Carole has been Jo’s best friend since the 6th grade (6th grade!). She is an absolute delight. We love Carole. Carole married Keith. He also is a delight. We love Keith and even Carole and Keith together. Carole and Keith live in Kentucky. Several years ago, we visited Carole and Keith in Kentucky and went for a walk in the woods with them. It was on that walk that I was attacked by an infestation of harvest mites. You probably don’t know what a harvest mite is, so let me explain. They look like tiny ticks, bite like small mosquitoes and then leave an overpowering itch that frantically needs to be scratched for months (and maybe decades) afterwards. And since I am still scratching those bites years later, I need to make a proclamation or two (true, it is not the same bites; it is that those mites laid eggs in my legs that hatch every summer so the feasting can start all over). First proclamation: I hate harvest mites. Second proclamation: I hate Kentucky. Third proclamation: I hate thinking Carole and Keith are to blame for this fiasco (but I do!).

For the past fifteen weeks, we have been looking at Mark Tietjen’s book, “Kierkegaard: A Christian Missionary to Christians” (IVP Academic, 2016). I have thoroughly enjoyed this book which gave me a lens through which to see Kierkegaard in a whole new light. But since day one, you may have had an itch you could not scratch, and it may be driving you crazy (trust me, I know the feeling). You may have wanted to know why in the world we need “a Christian missionary to Christians.” Yes, we can all agree that we need Christian missionaries to go into all the world, but why would we need Christian missionaries to stay home and be missionaries to other Christians? The answer is simple: lots of people think they are members of the church (hence, Christians), but the church they are members of is whacked. Sadly, this is not a new phenomenon. The driving force behind all of Kierkegaard’s writing was to open the eyes of Christians to see how “whacked” they were.  This explains how Kierkegaard could say the following things about the church:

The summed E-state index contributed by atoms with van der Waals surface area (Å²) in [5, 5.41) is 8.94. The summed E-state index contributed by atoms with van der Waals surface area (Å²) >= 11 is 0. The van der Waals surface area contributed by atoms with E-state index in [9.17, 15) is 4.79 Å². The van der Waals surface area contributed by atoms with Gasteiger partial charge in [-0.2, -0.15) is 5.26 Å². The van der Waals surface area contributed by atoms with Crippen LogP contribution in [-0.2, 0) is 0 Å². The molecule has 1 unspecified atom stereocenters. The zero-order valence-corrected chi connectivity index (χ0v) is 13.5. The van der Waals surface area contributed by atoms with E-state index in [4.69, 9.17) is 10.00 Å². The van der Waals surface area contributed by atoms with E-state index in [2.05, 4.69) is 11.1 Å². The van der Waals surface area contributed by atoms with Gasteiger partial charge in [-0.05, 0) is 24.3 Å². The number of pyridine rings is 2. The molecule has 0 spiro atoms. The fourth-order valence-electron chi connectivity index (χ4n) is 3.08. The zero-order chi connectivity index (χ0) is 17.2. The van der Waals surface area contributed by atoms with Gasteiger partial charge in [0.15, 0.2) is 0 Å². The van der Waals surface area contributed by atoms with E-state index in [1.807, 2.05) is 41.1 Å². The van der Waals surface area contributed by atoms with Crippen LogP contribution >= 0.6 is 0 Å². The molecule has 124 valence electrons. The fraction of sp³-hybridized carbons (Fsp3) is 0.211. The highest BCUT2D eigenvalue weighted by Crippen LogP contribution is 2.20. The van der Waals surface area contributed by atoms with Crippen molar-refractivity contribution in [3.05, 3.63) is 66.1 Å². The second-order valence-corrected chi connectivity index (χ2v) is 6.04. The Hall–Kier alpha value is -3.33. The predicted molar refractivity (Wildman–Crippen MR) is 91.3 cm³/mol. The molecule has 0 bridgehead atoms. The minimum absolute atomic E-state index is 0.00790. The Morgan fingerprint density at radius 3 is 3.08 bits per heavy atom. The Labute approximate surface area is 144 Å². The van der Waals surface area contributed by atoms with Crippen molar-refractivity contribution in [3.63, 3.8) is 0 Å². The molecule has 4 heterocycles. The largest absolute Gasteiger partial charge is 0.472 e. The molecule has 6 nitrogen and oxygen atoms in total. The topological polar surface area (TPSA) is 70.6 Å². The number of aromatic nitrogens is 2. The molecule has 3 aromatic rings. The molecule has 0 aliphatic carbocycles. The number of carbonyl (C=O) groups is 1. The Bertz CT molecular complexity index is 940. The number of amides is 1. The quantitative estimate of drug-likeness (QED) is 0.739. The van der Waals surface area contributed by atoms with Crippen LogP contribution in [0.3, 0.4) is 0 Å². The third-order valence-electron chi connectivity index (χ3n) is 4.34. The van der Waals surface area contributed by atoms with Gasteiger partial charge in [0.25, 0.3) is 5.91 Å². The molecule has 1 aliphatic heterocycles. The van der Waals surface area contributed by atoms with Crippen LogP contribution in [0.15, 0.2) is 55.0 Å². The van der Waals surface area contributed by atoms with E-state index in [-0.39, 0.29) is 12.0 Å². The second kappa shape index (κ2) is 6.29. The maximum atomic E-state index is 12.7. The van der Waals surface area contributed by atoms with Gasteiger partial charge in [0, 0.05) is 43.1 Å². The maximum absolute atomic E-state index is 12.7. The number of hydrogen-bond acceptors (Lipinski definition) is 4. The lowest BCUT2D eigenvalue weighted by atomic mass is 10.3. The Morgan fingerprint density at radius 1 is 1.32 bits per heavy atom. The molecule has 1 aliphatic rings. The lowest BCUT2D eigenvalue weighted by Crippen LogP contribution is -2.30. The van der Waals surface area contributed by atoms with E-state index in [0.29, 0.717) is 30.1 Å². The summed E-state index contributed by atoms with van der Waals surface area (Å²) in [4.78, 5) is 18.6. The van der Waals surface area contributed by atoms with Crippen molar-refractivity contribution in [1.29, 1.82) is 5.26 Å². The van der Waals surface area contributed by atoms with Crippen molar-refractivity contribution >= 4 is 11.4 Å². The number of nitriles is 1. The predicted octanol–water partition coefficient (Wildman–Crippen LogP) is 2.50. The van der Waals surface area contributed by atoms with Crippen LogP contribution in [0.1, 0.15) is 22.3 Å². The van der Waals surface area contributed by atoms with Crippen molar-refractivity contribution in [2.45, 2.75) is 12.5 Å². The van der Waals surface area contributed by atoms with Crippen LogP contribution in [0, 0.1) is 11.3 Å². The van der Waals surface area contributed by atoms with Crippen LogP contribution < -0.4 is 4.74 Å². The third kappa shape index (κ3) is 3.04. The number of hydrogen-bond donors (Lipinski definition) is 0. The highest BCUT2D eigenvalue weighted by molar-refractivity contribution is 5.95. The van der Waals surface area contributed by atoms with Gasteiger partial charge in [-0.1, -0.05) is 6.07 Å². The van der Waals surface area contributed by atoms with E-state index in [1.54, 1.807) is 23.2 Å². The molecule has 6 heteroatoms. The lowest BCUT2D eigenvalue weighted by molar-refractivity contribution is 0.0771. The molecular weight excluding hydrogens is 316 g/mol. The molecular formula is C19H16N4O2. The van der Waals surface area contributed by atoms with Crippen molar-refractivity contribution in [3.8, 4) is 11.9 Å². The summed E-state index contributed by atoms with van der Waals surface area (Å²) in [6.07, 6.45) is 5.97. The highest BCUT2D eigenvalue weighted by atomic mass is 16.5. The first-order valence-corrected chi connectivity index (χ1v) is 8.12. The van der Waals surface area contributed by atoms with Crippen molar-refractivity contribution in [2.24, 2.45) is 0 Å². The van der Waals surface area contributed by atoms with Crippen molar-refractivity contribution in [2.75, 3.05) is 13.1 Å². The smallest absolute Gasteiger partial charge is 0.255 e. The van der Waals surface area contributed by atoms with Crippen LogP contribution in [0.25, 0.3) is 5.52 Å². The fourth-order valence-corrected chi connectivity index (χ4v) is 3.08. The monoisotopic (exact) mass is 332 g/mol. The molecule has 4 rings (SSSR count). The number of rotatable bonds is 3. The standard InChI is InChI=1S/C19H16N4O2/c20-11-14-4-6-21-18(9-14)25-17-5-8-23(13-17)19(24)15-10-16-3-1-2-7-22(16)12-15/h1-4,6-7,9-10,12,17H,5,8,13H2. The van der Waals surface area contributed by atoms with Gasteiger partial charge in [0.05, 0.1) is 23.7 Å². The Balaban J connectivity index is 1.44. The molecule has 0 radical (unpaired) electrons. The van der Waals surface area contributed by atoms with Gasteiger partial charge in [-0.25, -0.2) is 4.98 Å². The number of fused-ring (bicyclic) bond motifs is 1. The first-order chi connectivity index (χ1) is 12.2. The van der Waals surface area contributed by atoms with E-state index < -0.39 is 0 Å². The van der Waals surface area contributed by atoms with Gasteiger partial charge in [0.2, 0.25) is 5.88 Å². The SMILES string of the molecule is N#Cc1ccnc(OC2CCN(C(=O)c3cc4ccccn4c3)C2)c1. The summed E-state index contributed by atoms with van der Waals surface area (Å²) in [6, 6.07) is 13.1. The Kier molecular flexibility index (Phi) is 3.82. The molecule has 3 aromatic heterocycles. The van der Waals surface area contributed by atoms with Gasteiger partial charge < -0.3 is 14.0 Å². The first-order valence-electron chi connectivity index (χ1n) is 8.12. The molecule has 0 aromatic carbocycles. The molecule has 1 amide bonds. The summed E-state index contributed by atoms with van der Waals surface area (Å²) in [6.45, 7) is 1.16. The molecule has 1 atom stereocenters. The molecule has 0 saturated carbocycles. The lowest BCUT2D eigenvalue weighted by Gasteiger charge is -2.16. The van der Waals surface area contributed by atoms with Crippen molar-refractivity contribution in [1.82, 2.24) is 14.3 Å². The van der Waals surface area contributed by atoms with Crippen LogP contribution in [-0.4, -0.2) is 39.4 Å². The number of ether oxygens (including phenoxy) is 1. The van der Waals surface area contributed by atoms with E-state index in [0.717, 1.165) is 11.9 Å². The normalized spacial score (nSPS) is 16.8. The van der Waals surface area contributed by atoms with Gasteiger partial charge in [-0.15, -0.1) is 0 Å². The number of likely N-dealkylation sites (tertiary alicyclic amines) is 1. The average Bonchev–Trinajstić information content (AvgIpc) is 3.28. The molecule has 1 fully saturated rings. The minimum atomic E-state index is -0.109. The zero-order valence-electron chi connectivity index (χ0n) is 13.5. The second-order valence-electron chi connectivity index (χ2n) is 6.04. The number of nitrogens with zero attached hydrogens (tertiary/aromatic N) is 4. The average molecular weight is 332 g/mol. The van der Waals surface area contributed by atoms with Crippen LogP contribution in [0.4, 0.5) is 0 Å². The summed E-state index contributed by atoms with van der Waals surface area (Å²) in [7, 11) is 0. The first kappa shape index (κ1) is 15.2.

• “O Luther, you had 95 theses. . . . The matter is far more terrible—there is only one thesis. The Christianity of the New Testament does not exist at all. Here, there is nothing to reform.”
  • “The human race in the course of time has taken the liberty of softening and softening Christianity until at last we have contrived to make it exactly the opposite of what it is in the New Testament.”
  • “The reason why preachers are so eager to preach in a chock-full church is that if they were to say what they have to say in an empty room, they would become anxious and afraid, for they would notice that it pertains to themselves.” 
  • “The day when Christianity and the world become friends—yes, then Christianity is abolished.”
  • “Ah, there is indeed something sadly true in the circumstance that it would be better that Christianity not be preached at all than that it be preached as it is nowadays.